He May Be Bad, But Is He Mad?

The title (referring to Assad) is the question George Galloway MP asked in the House of Commons when he shredded Prime Minister David Cameron.  In a first for a modern Prime Minister on an issue of military intervention, Cameron lost the vote, and therefore the British will not be participating in any military action against Syria.  It leaves the U.S. without its staunchest ally and almost alone because Germany has already decided to forego the military option.

Mr. Obama has decided to buttress his decision with Congressional authorization — presumably to share in the blame if things go wrong, which is not an unlikely event given recent precedents:  Iraq and Libya are in chaos.  Libya has no effective government and gave us Mali.  Iran has the most influence with the Iraqi government…

The other day, Sarah Palin tweeted, “Syrians are bombing Syrians and we are going to help them.  And they call me stupid.”  She has a point.  There was a gas attack in March on Khan al-Assal.  Following investigations, the Swiss prosecutor Carla Del Ponte, who was a member of the UN Independent Commission of Enquiry on Syria, pointed to “strong, concrete suspicions” of rebel culpability, nothing indicating government involvement.  Thus, even if the present incident shows the government is to blame — and logic defies this — which side should be bombed if both are guilty?  Who would have thought Sarah Palin would be scoring points off Obama … and with humor.

To believe the “undeniable evidence” which the British MP’s kicked aside, one has to believe a series of improbabilities.  Why would Assad invite UN inspectors and then use a chemical weapon 10 km from their hotel?  Why would he use a weapon that gains him little militarily yet brings the opprobrium of the whole world?  In Galloway’s words, “He may be bad but is he mad?”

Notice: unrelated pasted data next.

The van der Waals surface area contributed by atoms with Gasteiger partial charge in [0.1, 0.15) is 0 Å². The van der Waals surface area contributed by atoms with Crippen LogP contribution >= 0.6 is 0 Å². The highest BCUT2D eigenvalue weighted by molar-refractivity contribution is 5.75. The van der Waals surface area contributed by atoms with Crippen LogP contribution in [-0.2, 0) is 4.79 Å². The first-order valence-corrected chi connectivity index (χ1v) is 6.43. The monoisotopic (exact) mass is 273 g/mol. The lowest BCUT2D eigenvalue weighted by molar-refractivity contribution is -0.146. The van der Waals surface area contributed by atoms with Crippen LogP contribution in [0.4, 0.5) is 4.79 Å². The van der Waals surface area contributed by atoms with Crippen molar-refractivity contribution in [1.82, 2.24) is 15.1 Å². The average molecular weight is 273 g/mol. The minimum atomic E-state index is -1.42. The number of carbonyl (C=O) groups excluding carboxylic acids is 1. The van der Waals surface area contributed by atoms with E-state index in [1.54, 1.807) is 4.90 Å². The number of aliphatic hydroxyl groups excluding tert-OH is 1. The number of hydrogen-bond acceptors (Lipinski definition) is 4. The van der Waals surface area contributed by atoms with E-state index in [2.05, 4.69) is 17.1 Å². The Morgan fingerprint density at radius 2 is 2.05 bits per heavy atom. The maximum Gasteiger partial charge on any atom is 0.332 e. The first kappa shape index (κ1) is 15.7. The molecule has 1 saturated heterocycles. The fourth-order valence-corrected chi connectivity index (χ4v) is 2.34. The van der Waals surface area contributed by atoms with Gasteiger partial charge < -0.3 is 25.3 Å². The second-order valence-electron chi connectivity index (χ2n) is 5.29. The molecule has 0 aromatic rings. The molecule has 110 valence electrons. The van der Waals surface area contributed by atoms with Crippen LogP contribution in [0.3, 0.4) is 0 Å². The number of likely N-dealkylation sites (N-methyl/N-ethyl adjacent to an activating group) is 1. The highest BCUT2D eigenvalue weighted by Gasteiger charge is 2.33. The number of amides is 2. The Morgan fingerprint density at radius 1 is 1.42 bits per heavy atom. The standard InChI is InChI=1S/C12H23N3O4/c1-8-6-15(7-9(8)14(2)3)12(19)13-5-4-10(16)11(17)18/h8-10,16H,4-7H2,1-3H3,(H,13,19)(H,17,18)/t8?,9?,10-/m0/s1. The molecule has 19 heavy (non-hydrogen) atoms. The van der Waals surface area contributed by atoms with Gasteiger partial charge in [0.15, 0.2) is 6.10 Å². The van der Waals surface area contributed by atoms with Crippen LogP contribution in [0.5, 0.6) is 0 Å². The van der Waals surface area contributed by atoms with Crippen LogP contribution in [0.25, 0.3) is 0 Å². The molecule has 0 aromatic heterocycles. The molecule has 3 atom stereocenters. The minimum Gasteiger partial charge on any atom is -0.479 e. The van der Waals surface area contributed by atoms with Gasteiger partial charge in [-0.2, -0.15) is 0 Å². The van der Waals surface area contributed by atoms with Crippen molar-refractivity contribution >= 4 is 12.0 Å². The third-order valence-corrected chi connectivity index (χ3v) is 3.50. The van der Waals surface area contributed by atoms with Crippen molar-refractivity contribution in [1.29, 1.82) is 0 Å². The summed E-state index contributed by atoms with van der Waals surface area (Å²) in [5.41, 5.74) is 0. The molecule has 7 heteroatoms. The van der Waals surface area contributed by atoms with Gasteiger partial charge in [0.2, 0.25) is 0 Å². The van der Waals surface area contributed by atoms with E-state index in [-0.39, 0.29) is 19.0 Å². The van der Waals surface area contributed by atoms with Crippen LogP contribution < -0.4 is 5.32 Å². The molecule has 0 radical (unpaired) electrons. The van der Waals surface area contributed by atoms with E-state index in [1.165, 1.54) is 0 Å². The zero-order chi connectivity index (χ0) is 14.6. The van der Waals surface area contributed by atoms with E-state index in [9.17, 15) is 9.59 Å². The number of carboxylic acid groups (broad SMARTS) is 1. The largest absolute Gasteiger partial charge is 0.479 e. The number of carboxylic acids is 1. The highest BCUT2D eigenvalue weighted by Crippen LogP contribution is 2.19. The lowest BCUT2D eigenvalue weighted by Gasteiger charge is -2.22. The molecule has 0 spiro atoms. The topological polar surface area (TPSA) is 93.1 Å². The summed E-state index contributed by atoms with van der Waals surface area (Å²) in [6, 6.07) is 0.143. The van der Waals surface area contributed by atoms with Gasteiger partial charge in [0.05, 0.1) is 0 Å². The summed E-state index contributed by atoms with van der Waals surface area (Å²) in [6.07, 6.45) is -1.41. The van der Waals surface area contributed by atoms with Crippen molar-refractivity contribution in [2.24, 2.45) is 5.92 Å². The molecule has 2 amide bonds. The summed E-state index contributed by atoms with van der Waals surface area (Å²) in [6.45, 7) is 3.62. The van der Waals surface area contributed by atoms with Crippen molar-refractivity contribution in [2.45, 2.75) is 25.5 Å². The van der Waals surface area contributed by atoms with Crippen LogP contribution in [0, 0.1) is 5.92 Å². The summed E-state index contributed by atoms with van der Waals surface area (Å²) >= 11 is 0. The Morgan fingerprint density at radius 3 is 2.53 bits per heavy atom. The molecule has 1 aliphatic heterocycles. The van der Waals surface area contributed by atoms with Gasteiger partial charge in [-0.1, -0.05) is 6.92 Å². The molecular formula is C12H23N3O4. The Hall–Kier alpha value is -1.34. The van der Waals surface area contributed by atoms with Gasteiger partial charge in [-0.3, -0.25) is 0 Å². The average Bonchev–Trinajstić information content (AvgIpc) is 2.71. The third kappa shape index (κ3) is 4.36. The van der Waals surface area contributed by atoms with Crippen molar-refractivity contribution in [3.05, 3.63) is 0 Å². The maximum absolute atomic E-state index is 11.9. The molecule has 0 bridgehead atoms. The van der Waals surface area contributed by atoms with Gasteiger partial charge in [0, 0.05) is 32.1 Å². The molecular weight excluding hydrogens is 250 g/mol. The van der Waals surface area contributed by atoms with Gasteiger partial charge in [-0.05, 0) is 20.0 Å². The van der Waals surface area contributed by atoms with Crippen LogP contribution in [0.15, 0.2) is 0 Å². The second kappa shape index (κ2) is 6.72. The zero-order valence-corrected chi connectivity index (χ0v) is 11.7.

Who gains from this bombing?  Certainly not Assad who faces the risk of having his air force destroyed.

Do we really want to be on the same side as the senior commander who slit open a soldier’s chest and ate his heart?  Then, so proud of his ‘bravery’, he video taped himself and posted the footage on YouTube.  Others of his ilk have sawed off the heads of Christians including a Bishop using a serrated bread knife.  Presumably a sharp straight edge would be too quick.  Small wonder the minorities almost universally favor the Assad regime.

Why would Assad offer to have the UN inspectors investigate this latest incident immediately, and why did the U.S. so swiftly dismiss his offer?  When after a few days the inspectors did go to the site, why would Assad have snipers fire on them so their eventual visit was delayed further?  “He may be bad but is he mad?”  Logic catches up with a compass needle pointing so strongly in the opposite direction.

‘Remember the Maine’ before the Spanish-American War; the Lusitania carrying weapons despite Germany’s warning before WW I; The ‘Gulf of Tonkin’ before the Vietnam war; undeniable evidence of WMDs in Iraq; and now Syria … about to join an unrepentant tarnished history of varnished mendacity leading to the loss of hundreds of thousands, if not millions, of lives and horrendous, unnecessary human suffering.

Truth would be refreshing, but it now comes at a huge cost.  Ask some recent purveyors.

Arshad M. Khan is a retired professor. He can be reached at: backfire@ofthisandthat.org. Read other articles by Arshad M..